ECB risks forgetting 1990s currency crisis lessons


ECB President Christine Lagarde addresses a news conference in Frankfurt, Germany, March 10, 2022. Daniel Roland/Pool via REUTERS

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LONDON, July 18 (Reuters Breakingviews) – European Central Bank President Christine Lagarde will soon unveil a new “anti-fragmentation” tool to control euro zone government bond yields. In doing so, she must address two key questions: how the ECB will determine that a country’s borrowing costs have reached a level unjustified by its economic situation, and what the central bank will do about it. If Lagarde has time to review the continent’s past exchange rate crises, she should refrain from being too specific.

In the early 1990s, central bankers and finance ministers learned about speculative attacks the hard way. Before the introduction of the euro, European countries maintained partially fixed exchange rates; their currencies could only move 2.25% above or below a certain level. During times of financial stress, central banks would intervene to defend the rate.

Limited foreign exchange reserves tempted investors to test the mechanism. Britain crashed out of the system in September 1992. France only avoided the same fate the following year after the German central bank intervened to prop up the franc.

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The arrival of the euro ended the risk of exchange rate crises within the European Union. Nevertheless, the lessons remain: to avoid speculative attacks, it’s best to be vague and flexible.

The ECB has already demonstrated this. The announcement on June 15 that it would create a new tool, likely to take the form of a specific bond-buying programme, pushed down government bond yields. The spread between 10-year German government bonds and the equivalent Italian securities fell from 2.42% to less than 2% in a few days, although it widened again after the Italian government collapsed.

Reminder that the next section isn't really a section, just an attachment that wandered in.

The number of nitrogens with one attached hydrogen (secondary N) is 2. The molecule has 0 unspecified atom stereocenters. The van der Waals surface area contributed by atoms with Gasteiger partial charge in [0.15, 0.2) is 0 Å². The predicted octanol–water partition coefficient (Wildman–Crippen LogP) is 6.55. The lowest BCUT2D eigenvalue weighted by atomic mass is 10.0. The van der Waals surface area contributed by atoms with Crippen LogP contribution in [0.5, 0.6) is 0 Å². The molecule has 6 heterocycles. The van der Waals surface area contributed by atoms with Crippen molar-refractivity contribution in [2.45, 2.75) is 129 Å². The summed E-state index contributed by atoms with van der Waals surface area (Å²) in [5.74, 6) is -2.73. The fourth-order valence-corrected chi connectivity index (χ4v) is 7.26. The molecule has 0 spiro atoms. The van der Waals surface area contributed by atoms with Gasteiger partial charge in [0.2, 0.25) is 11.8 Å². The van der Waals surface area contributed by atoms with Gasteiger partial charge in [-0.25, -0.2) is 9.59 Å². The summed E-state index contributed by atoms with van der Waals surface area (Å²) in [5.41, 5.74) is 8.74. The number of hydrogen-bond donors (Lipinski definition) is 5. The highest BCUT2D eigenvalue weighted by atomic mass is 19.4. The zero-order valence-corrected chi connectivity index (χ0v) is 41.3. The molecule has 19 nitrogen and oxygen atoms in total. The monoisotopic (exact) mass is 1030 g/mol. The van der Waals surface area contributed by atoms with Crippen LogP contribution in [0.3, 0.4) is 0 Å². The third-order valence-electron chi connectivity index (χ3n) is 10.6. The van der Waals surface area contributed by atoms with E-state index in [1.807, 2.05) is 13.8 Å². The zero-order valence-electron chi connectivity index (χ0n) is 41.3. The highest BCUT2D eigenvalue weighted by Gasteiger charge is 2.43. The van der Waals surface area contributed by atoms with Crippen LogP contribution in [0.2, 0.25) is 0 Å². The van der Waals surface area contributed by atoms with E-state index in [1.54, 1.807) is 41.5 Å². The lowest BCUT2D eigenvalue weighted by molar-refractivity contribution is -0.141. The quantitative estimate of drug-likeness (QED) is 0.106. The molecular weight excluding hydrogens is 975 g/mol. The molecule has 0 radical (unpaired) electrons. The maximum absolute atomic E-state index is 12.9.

Some European central bankers however seem determined to limit the ECB’s room for manoeuvre. Bundesbank President Joachim Nagel wants to impose economic and fiscal conditions on the country whose yields are rising. But then the ECB wouldn’t be able to intervene quickly to counter market turmoil.

Others like Ignazio Visco, Italy’s central bank governor, have said that a difference of more than 2% between German and Italian 10-year government bond yields would be unjustified. But targeting a specific number would force the ECB to act even if, for example, a new government in Rome threw fiscal restraint out of the window.

Lagarde would be in a better position if the ECB hadn’t decided to stop its asset-buying programmes earlier this year. Her best option is to remember the lessons of the 1990s, and keep the details of her tool as vague as possible.

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(The author is a Reuters Breakingviews columnist. The opinions expressed are his own.)


The European Central Bank is expected to outline on July 21 the details of the “new anti-fragmentation instrument” it announced last month to help control rising yields in some of the monetary union’s weakest economies.

“The pandemic has left lasting vulnerabilities in the euro area economy” which contribute to the “uneven transmission of the normalisation of … monetary policy” in the euro zone, the ECB’s governing council said on June 15.

The ECB also earlier announced that it would raise its key interest rate by 0.25% at this week’s meeting. It has been set at minus 0.5% since September 2019.

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Editing by Peter Thal Larsen and Oliver Taslic

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